All defective brains please form a line to the right, thank you.

Monday, November 07, 2005

Lets try this again...

I was going to write about my latest adventures in Guild Wars, but, I decided to tackle something far differnt.

Recently, large entertainment buisnesses (mostly music, such as Time Warner, BMG, Sony, etc.) has decided to include DRM to restrict your rights when using thier music. Digital Rights Management was touted as a consumer-demanded "feature," but it simply isn't. With the advent of computers with CD burners and P2P on high-speed internet, the old corporations became scared that they would loose control over the distribution system they have become dependant on. So, DRM is belived to be thier saving grace, where digital content will be restricted to how they want it used, not how you want it used.

Most of the DRM of yore was pathetic. Usually it was some program that would autorun on a Windows machine to disable the CD drive from reading the audio portion of the disc correctly or by confusing the drive to cause the computer to crash. Lots of these attempts even prevented the discs from being played on normal stand-alone CD players. The consumers weren't happy, and they showed it with large amounts of these CDs being returned. Retailers had to foot the bill, leaving them quite mad as well.

Now Sony takes it up one notch. With some recent music, such as Switchfoot's "Nothing is Sound" album they released the worst possible DRM they could come up with. (For an entire listing of DRM protected Sony CD's from Amazon to avoid, check here. ) Sony's DRM autoruns a program on Windows asking you to install a specifically built CD-player. The installer presents a standard EULA (End User Liscense Agreement that is presented with almost all software during installation) where there is no mention of the DRM Sony will be installing nor the way the DRM works. But here is what Sony doesn't want you to know.

The DRM installs what is called a rootkit (rootkits are generally an essential part of any good trojan). Essentially, it really screws with Windows to hide itself and all the files it wants to from Windows. Specifically, any file, program, process, or folder starting with "$sys$" are hidden from Windows, and thus from you. The DRM uses this cloaking rootkit to hide the true DRM, a new CD-ROM driver. The new driver has a special function to scramble the data when a ripping program attempts to rip tracks from not just Sony's CDs, but all CDs. It also goes so far to disable CD burners from creating audio discs. It will aslo contact Sony each time you play thier CD to download advertisements to your computer. All in the name of corporate greed.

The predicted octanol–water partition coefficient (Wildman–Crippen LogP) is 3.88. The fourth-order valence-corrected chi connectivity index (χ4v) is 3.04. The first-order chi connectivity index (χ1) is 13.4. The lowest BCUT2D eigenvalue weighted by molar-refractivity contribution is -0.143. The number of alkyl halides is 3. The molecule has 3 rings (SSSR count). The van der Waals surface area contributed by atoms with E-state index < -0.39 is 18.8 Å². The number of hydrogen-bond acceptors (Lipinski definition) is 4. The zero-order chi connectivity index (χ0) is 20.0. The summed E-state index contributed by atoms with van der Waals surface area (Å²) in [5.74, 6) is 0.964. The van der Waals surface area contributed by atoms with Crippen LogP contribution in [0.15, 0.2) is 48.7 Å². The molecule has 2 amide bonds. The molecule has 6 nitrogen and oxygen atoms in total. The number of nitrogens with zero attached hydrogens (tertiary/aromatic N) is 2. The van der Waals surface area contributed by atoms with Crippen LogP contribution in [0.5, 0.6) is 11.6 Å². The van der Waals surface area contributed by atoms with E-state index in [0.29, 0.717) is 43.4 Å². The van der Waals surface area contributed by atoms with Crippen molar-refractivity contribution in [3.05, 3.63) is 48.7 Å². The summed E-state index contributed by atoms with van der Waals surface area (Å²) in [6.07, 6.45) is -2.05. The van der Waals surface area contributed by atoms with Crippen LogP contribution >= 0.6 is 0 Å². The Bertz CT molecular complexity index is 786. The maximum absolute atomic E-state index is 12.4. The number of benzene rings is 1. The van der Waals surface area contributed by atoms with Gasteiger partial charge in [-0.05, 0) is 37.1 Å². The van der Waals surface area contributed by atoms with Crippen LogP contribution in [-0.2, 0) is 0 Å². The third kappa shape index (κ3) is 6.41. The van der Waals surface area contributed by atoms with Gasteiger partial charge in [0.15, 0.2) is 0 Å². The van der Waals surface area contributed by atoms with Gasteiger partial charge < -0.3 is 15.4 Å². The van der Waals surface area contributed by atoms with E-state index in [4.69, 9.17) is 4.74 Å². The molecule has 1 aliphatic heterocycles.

The cd-burner and ripping isn't new, and has been done before. But what is new and what is getting everyone very mad is the rootkit. Here are a few things that can be done with the rootkit:
  • World of Warcraft hackers are using the rootkit to hide thier cheating program from Blizzard's anti-cheating program called Warden. Rename the program with the "$sys$" in front of it and it becomes completely hidden.
  • Any virus, worm, trojan, spyware, adware, and malware can use this rootkit to hide itself from the user and any virus/spyware scanner.
  • Sony can seemlessly install even more restrictive DRM, such as blocking a new program the old version didn't, without the user's knowledge or consent.

The exterior of the CD you buy doesn't mention the wonderful rootkit. It never mentions how it would affect your ability to listen to, burn, or rip other CDs. Sony attempts to hide behind a shrinkwrap EULA. What are they? "By opening this product, you agree to all the terms within." The problem is you have no way to know what the terms are without opening it, and if you don't agree with it you are instructed to return the product to the place of purchase, which, for the most part, won't return opened CD's or computer games since they could have been copied. The really bad part is the EULA inside doesn't mention the above DRM protection methods at all, including the phoning-home part.

Only after the DRM was dragged into the light did Sony offer a uninstaller, which at first required you to email two seperate people and wait for a response from them to get a link to go get the uninstaller. They're obviously trying to frustrate the casual user to keep thier rootkit on your computer. Better yet, the uninstaller doesn't uninstall the DRM, but mearly removes the cloaking feature of the rootkit. In fact, the uninstaller UPGRADES the DRM to a newer version!

And yet, after all of this, Sony still calls thier DRM impliementation "not a security risk."
Maybe after newer versions with deeper imbeded rootkits that also disable P2P software people will realize what all the rage was about.

PS: This was reposted, after the comments were spamed. It was only once, but enough to tick me off, enable post moderation, and repost this post to purge the comments.


  • At 7:49 PM, Anonymous D---WAYNE! said…

    They stank and I hate 'em!


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